According to the chairman of the Republican National Committee, during the 2012 election cycle, Sen. Marco Rubio’s popularity will overshadow any negative views of the GOP brought about by the party’s immigration stance or Gov. Rick Scott’s unpopularity.

The Miami Herald reports that “Republican National Committee Chairman Reince Priebus said Wednesday that neither Gov. Rick Scott’s low approval rating nor the immigration debate will hurt the GOP as it tries to carry crucial Florida in next year’s presidential election.”

The Herald continues:

But [Priebus] did say another politician who will have only been in office for two years and who also may not be on the ballot could play a role in helping Republicans: Sen. Marco Rubio.

Rubio, who some speculate could be a potential vice presidential pick, is among several Republican Hispanic politicians who Priebus said could excite Latino voters. Others included Nevada Gov. Brian Sandoval and New Mexico Gov. Susana Martinez.

Marco Rubio said in his first Spanish language interview Sunday that immigration reform requires three steps:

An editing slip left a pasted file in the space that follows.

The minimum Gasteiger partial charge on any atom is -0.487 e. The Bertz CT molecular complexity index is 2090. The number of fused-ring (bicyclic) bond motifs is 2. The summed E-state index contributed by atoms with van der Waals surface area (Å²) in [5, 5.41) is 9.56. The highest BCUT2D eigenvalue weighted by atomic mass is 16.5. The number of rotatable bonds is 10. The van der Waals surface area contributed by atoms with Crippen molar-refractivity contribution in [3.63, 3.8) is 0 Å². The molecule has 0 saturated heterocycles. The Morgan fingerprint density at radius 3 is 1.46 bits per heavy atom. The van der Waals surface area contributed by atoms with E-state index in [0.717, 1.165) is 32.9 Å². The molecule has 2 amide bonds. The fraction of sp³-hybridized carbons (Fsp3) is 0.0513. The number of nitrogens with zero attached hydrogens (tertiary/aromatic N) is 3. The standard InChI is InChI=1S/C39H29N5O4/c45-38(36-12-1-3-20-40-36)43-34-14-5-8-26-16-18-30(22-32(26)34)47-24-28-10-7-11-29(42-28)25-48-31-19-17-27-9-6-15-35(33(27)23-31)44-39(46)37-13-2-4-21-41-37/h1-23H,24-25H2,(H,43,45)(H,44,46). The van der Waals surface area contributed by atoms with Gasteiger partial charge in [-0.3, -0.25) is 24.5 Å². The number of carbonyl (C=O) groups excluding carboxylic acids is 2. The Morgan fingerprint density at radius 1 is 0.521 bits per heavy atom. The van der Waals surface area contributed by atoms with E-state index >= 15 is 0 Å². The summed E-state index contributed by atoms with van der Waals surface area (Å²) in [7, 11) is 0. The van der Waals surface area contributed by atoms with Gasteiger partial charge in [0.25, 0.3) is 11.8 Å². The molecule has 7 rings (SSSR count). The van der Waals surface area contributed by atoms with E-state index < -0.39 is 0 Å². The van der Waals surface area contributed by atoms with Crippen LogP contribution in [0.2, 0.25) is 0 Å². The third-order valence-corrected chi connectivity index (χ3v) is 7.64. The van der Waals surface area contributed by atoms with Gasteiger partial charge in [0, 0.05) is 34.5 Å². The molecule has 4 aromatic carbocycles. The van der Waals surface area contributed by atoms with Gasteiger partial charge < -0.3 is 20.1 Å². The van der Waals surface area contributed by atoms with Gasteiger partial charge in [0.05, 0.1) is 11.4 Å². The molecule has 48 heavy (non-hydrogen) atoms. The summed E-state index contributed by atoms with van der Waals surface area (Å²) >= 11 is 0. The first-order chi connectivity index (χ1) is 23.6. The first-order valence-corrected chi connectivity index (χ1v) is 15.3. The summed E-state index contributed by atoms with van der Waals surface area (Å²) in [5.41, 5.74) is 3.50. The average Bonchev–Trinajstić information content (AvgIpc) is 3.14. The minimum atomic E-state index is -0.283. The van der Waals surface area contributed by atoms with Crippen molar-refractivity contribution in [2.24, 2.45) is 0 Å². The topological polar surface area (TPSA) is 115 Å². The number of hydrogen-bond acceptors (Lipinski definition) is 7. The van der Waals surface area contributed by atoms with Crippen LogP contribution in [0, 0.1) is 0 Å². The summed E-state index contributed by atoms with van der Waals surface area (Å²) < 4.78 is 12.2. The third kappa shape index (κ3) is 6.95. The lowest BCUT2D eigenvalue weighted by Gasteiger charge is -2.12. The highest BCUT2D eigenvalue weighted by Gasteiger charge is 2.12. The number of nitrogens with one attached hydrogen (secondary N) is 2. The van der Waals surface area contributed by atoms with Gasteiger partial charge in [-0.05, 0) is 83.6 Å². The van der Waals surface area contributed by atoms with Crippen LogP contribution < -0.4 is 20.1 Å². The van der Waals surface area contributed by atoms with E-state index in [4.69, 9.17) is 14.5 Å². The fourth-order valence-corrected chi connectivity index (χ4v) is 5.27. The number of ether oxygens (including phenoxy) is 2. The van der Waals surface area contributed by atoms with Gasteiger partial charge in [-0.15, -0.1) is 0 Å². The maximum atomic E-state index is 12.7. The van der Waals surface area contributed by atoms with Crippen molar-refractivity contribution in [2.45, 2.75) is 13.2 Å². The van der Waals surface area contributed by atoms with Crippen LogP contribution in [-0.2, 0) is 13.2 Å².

• Enforce the existing immigration law.
  • Reform the current immigration system.
  • Find a solution between mass deportation and amnesty.

Rubio said he does not support the DREAM Act, which would grant people who entered the U.S. illegally before the age of 16 conditional permanent resident status for a period of six years, after which they would be eligible to become legal permanent residents if they obtain at least an associate-level college degree or serve in the military for two years.

In the November 2010 elections, Hispanic voters in Florida supported Rubio and Scott despite the fact that Scott openly supported an Arizona-type immigration enforcement law for Florida.

A Pew Hispanic Center survey issued in October 2010 indicated that “the national political backlash against illegal immigration has created new divisions among Latinos and heightened their concerns about discrimination against members of their ethnic group-including those who were born in the United States or who immigrated legally.”

GOP elected officials have supported immigration enforcement-only legislation, and passed it in Arizona, Alabama, Georgia and other states. At the federal level, Rep. Lamar Smith, R-Texas, the chairman of the House Judiciary Committee, has filed three immigration enforcement bills this session: mandatory federal E-Verifyindefinite detention and HALT (“Hinder the Administration’s Legalization Temptation”).

Scott said in a recent interview that he recognizes that Hispanic voters were important for his election and he has made a point to address their issues: education, jobs and housing. But Florida immigration reform bills have divided GOP legislators, especially South Florida Hispanic Republicans.

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